Three Met Police officers are facing misconduct hearings over their role in the search for Child Q.
Protests erupted after it was revealed the 15-year-old black student was strip-searched while on her period after she was falsely suspected of having cannabis at school in Hackney in December 2020.
Following complaints, the Met voluntarily referred the matter to the Independent Office for Police Conduct in May 2021.
Following an independent investigation, the IOPC has found that two officers who carried out the search and a third officer who was also at the school face gross misconduct charges.
The allegations include that they did not follow procedure and that they discriminated against Child Q based on his race and gender.
During the incident, the girl was taken from an exam to the school’s sick room and strip-searched by two Met police officers searching for cannabis, while teachers remained outside.
The girl’s intimate body parts were exposed and she had to remove her sanitary napkin, according to a safety assessment of the incident published in March last year. No drugs were found.
If gross misconduct is proven, the officers can be fired.
Met bosses have been told by the IOPC that they should consider writing formal letters of apology to Child Q and her mother.
While the IOPC calls for a “fundamental review of police powers” in relation to strip searches of children.
Detective Chief Superintendent James Conway, who leads police in Hackney and Tower Hamlets, said: “We have made it clear that Child Q’s experience should never have happened and that it is truly regrettable.” While we have publicly apologized, write I also formally address Child Q and her family to apologize for the trauma we have caused her.
“It will now be up to the hearing panel to decide whether the allegations against the three officers have been proven and it is important that we do not prejudge the outcome.
“Since Child Q we have made significant practical improvements, such as: For example, calling for higher levels of authority in the way we conduct strip searches in custody and what we call ‘more thorough searches that expose intimate parts’ outside of custody. We have overused this power and work on the ground and across the Met has significantly reduced our numbers.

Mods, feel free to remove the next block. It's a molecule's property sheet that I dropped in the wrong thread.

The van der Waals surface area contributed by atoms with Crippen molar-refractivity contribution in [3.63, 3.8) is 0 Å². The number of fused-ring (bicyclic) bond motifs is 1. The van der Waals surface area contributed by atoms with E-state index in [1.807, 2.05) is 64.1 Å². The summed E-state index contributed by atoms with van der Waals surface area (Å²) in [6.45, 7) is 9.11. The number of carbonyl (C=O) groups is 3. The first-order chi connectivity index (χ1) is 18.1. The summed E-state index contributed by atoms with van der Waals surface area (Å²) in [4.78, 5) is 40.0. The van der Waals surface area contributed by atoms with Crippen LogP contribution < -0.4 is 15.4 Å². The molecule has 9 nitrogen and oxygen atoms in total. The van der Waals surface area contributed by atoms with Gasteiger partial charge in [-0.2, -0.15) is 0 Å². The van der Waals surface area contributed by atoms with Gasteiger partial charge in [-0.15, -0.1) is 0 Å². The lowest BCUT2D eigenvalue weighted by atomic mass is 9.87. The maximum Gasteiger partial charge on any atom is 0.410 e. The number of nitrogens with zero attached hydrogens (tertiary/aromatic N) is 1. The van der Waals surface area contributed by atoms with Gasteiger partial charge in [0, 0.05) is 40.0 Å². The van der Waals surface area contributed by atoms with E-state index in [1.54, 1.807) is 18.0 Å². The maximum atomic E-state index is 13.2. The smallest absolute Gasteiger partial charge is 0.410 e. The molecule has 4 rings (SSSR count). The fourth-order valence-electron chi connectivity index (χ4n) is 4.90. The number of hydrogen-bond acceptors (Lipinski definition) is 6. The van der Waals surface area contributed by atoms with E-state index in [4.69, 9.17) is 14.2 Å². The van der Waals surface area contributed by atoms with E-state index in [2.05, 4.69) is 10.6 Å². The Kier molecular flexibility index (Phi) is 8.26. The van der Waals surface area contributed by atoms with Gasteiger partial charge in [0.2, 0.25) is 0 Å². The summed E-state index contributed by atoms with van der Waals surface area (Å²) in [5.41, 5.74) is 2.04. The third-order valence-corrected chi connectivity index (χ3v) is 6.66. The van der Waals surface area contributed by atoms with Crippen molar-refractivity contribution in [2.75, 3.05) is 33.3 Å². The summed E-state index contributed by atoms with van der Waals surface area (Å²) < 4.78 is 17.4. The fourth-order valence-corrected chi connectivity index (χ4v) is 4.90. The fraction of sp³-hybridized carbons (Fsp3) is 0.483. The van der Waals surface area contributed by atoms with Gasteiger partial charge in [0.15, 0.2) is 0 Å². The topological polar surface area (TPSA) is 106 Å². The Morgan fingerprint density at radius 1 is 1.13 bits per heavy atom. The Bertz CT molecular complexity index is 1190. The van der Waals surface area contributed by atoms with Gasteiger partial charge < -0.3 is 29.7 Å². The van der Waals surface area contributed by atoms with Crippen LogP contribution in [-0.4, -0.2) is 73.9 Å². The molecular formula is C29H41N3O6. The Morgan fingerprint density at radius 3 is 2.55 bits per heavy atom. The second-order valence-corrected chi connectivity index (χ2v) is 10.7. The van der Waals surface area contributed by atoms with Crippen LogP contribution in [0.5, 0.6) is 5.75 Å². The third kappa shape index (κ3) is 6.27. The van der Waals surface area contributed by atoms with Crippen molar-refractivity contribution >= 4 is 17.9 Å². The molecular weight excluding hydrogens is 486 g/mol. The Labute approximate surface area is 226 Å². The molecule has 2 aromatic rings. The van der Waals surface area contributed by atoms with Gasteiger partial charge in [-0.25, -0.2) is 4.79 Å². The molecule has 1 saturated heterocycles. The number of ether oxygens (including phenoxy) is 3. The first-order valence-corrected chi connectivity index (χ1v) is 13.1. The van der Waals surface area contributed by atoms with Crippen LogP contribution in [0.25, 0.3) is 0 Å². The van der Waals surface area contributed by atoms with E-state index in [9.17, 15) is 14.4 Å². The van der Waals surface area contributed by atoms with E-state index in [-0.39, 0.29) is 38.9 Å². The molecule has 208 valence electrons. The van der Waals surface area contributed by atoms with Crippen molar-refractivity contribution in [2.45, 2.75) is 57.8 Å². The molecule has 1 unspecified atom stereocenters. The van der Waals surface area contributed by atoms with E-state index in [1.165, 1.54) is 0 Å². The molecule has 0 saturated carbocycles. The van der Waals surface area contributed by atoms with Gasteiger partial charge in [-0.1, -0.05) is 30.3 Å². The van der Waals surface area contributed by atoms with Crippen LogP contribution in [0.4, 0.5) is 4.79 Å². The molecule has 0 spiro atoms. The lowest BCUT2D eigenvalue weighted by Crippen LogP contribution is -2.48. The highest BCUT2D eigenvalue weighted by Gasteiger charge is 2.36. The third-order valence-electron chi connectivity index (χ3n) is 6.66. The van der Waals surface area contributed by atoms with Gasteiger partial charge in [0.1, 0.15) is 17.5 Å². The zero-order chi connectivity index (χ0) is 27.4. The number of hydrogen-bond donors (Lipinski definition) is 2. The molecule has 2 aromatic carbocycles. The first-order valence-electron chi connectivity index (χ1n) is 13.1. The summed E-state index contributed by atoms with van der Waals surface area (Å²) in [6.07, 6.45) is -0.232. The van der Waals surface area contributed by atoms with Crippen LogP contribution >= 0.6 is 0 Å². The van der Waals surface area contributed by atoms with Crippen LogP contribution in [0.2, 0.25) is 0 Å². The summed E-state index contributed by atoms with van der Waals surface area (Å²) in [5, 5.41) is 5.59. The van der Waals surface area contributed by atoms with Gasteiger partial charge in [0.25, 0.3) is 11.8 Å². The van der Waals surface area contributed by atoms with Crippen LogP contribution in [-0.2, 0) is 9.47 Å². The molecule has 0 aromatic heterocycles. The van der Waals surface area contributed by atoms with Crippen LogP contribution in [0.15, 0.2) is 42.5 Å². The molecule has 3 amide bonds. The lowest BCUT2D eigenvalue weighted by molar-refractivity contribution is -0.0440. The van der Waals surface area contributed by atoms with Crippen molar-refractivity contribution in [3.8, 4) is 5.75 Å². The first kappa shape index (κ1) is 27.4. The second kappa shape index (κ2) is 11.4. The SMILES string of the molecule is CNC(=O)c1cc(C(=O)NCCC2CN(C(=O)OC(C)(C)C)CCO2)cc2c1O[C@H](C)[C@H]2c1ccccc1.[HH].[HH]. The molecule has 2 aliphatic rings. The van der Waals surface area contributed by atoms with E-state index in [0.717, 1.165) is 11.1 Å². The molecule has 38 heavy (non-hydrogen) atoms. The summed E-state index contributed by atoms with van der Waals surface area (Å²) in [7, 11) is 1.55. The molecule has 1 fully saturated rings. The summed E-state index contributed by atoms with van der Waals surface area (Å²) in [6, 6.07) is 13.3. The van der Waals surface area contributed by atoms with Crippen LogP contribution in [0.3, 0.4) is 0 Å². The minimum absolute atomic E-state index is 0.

“We continue to work hard to listen to what our communities and partners have told us about this incident and the use of search in general. We wish these types of searches weren’t necessary, but unfortunately we know that there are children in London who are being exploited to transport drugs and weapons for others and who are involved in crime.
“We welcome further national conversations on these issues.”
IOPC director Steve Noonan said: “The strip search of Child Q, a 15-year-old girl, at her school in Hackney caused great concern. We have investigated as fully as possible the circumstances in which this child was treated that day.
“We have determined that four officers involved in the incident will face disciplinary action for their role. Ultimately, it will be up to this disciplinary body to decide whether the allegations against her are proven. We will now be liaising with the Met Police regarding disciplinary proceedings. We have kept Child Q representatives and the officers involved informed throughout our investigation.
“Since becoming aware of this incident, following advice from the Met, we have investigated four further incidents where children were strip-searched in custody.
“Any person subjected to a search that exposes intimate body parts is in a vulnerable position and has the right to be treated with respect and courtesy. While strip searches may be necessary for the safety of both subjects and officers, it is important that they are only conducted when absolutely necessary, especially on children.
“As a result of our investigations, we have identified a number of recommendations that we believe are critical to making effective changes to legislation and improving national guidance and training for officers to ensure the safety and welfare of Children are given priority during searches related to child exposure of intimate body parts.
“One of the learning areas we have identified is to ensure officers across England and Wales understand their duties and responsibilities in relation to the role of an appropriate adult during a strip search.”
https://www.standard.co.uk/news/crime/met-police-officers-misconduct-hearings-child-q-strip-search-iopc-hackney-b1106977.html Child F: Three Met police officers face a misconduct hearing for strip-searching a black teenager